With growing concerns about the quality and
safety of drinking water, many people are
installing water filtering systems in their
homes as a quick and economical way of having
a constant supply of clean, safe water. Before
purchasing a water system, here are a number
of points to consider.
First, determine what method
of water treatment you desire:
- Mechanical - water passes through a filtering
system that can be adapted to meet various
needs. Using water pressure and high-grade
filters, these systems generally give the
quality of water most people desire by removing
chlorine, lead, cysts and other polluting
materials. They do not reduce the amount
of fluoride, nitrates, sodium or minerals
that cause hard water.
- Distillation - water is heated and the water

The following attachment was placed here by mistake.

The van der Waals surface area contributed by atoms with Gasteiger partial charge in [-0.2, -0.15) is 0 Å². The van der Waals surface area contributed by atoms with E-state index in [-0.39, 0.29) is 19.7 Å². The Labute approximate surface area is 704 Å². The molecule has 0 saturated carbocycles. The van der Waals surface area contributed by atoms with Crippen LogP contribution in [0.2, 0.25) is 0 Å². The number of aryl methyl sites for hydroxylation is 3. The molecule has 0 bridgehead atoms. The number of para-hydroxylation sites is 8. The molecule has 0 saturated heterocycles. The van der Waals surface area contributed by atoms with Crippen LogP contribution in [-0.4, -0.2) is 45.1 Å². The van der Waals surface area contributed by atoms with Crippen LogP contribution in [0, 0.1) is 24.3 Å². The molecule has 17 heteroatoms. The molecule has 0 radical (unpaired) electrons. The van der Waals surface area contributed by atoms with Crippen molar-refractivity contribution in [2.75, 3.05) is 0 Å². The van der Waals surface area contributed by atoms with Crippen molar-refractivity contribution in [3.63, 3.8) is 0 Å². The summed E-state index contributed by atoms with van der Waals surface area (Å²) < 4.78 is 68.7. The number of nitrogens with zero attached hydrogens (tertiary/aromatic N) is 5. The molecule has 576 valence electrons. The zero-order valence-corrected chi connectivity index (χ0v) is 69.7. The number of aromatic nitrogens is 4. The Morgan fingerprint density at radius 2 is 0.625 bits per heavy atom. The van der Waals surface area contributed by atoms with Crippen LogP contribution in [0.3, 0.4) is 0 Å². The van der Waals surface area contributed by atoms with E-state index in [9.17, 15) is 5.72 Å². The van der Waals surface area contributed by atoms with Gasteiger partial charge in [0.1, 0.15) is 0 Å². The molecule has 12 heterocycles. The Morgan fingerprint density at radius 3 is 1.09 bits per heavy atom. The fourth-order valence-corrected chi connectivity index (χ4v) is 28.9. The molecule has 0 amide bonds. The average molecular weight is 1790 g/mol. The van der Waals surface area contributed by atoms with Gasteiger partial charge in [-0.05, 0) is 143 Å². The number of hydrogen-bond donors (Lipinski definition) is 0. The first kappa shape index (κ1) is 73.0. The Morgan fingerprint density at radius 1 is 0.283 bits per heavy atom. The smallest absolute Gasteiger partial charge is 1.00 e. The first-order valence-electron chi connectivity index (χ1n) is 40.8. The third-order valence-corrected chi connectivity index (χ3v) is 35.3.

vapor is cooled before using. An advantage
of this system is removing all impurities
and minerals but it can leave the water with
a "flat" taste.
- Reverse osmosis - water is treated using
a system of filters and an osmotic process
that removes impurities leaving pure water.
This method requires a holding tank, works
better with soft water and requires a higher
- Ultraviolet light - water is exposed to ultraviolet radiation,
which kills bacteria, viruses and other pathogens
Second, you also need to consider
want to put your filtration system.
- Directly on a faucet to avoid using counter
- Connected to the faucet but a tank sits on
- In-line filters installed in your cold water
- Under-the-sink systems that direct the treated
water to a separate faucet in the sink.
Lastly, regular maintenance is
for the continued high quality
water. Consideration should be
given to the
frequency and ease of cleaning
parts, the cost and availability
and the cost per gallon of water